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BOSTON-The Boston Redevelopment Authority has agreed to meet with members of the Greater Boston Real Estate Board to discuss a proposal that will more than double opt-out fees for developers who want to bypass the city’s mandated affordable housing quotas. The meeting comes after developers complained to the city that they were “blindsided” by an announcement earlier this week by Mayor Thomas Menino that he plans to increase the fees from $97,000 to $200,000 per affordable unit.

“We would very much like to talk to the BRA about this proposal. We want to fully understand what is on the table,” Gregory Vasil, chief executive officer of the Greater Boston Real Estate Board, tells GlobeSt.com. A city ordinance requires residential builders to make 15% of all new rental and condo units in the city affordable. If they choose not to do so, they must pay an opt-out fee. Under the new proposal, money from those fees would go into a pool to build affordable housing elsewhere in the city.

The proposal caught some developers by surprise. It comes two years after Menino increased opt-out fees from $57,000 per affordable unit. “This caught us by surprise because there was no communication with anyone in the development community. We were totally blindsided by this,” one developer, who requested anonymity, tells GlobeSt.com.

A BRA spokeswoman tells GlobeSt.com that the city worked with a small number of individuals from the private sector to come up with the policy. Tom Meagher, with Northeast Housing Advisors, criticized the increased fee structure, saying the $200,000 fees could have a detrimental effect on the affordable housing stock by forcing some residential builders to look outside of Boston for development projects.

“How are you going to grow housing production when you tell people it will cost more to build here than it will cost to build across the river,” Meagher tells GlobeSt.com. “Public policy is saying, don’t build housing, build commercial.”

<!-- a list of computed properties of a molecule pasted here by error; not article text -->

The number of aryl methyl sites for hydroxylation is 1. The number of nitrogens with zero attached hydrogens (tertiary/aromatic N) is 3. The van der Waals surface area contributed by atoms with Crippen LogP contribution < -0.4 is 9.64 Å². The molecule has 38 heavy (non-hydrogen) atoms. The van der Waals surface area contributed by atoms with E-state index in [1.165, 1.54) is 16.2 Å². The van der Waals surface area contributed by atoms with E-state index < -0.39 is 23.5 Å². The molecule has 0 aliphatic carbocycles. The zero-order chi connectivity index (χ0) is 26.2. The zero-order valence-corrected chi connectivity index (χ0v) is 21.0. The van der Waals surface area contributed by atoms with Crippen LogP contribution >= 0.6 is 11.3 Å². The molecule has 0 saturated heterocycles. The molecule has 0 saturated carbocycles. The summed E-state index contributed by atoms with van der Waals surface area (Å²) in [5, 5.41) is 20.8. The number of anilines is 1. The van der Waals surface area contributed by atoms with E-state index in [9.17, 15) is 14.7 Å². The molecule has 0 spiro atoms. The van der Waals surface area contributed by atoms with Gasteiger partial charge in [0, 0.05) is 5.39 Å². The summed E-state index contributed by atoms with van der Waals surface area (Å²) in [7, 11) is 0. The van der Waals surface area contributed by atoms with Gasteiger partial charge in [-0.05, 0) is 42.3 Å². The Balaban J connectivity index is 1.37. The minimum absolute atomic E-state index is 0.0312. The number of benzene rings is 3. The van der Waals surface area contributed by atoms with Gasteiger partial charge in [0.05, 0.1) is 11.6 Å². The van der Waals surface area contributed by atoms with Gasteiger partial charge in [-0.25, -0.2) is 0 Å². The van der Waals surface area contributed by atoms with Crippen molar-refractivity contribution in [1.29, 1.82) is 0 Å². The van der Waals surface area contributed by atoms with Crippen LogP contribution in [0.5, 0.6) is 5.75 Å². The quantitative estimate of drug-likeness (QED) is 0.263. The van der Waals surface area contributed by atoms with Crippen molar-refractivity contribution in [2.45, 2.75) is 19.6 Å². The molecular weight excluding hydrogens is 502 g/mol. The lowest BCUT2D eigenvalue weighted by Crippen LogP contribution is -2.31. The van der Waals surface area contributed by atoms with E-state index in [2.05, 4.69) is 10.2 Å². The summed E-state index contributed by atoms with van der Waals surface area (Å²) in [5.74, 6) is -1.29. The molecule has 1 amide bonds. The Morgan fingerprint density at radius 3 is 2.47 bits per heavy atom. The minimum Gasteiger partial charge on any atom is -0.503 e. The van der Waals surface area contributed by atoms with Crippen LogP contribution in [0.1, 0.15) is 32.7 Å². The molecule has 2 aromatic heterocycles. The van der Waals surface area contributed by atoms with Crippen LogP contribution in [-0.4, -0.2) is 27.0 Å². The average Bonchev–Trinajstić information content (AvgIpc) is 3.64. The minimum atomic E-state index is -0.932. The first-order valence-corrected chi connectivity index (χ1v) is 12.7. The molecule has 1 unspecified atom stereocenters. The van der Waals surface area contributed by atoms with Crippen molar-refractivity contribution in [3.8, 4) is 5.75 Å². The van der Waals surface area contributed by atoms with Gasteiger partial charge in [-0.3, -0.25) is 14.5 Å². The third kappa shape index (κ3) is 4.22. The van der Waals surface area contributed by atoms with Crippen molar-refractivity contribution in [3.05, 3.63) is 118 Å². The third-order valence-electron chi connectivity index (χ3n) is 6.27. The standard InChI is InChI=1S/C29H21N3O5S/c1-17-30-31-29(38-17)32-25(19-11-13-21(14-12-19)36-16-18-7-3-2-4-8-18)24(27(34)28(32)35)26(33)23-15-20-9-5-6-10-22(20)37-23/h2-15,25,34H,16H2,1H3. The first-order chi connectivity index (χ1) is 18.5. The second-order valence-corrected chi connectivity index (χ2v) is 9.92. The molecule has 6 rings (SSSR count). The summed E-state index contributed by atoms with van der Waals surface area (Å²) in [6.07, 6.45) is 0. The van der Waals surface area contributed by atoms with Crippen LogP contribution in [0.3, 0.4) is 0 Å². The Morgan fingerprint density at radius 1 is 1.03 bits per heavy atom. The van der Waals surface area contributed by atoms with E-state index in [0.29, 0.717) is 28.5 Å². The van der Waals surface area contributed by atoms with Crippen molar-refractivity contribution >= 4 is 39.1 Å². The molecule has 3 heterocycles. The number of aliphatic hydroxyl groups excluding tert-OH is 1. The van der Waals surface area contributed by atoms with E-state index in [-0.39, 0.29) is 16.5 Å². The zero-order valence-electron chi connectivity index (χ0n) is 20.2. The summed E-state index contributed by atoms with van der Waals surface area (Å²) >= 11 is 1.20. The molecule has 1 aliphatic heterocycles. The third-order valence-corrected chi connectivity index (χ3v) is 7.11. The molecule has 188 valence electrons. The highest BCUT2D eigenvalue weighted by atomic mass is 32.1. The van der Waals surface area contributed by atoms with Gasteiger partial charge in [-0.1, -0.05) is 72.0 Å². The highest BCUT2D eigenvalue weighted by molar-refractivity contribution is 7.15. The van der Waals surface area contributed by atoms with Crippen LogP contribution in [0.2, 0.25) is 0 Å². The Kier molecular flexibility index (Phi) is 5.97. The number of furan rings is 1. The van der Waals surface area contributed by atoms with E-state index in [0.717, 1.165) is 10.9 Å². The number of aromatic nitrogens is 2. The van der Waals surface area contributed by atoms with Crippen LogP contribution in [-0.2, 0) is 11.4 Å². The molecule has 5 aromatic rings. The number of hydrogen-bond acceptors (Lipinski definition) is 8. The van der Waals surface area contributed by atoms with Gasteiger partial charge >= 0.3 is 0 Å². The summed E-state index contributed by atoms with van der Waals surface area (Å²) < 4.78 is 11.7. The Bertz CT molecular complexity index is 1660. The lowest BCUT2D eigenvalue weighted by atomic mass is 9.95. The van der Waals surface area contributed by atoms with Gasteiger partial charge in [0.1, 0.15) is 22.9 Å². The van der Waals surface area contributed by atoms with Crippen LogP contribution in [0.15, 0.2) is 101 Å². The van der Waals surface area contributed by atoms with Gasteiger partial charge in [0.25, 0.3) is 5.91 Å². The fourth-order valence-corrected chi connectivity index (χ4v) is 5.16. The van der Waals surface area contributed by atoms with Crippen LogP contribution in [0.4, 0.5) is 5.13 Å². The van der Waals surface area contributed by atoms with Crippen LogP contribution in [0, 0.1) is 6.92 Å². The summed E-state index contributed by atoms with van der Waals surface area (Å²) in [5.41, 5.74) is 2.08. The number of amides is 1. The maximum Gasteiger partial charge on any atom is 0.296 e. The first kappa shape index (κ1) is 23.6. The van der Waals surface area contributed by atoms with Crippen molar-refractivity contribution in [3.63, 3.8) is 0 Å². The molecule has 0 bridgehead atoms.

The BRA spokeswoman says several upscale developers have voiced support of the plan. In fact, she tells GlobeSt.com that a number of luxury builders have even asked to pay above the current fee to get out of creating affordable units in luxury buildings because they would lose more money if units are sold at affordable rates. “You have to remember, this is an optional policy. It is not something they are required to do.”

For affordable housing advocate Joe Kriesberg, president of the Massachusetts Association of Community Development Corp., the fee hike just makes sense. “It’s really not a good use of resources to spend $800,000 or $900,000 to create one [affordable] unit in luxury housing when you can build two or three or four units of affordable housing elsewhere, sometimes half a mile away. He adds that this is “a good change in the policy and one that is going to allow the city to produce more affordable housing for more people and a more diverse group of people.”

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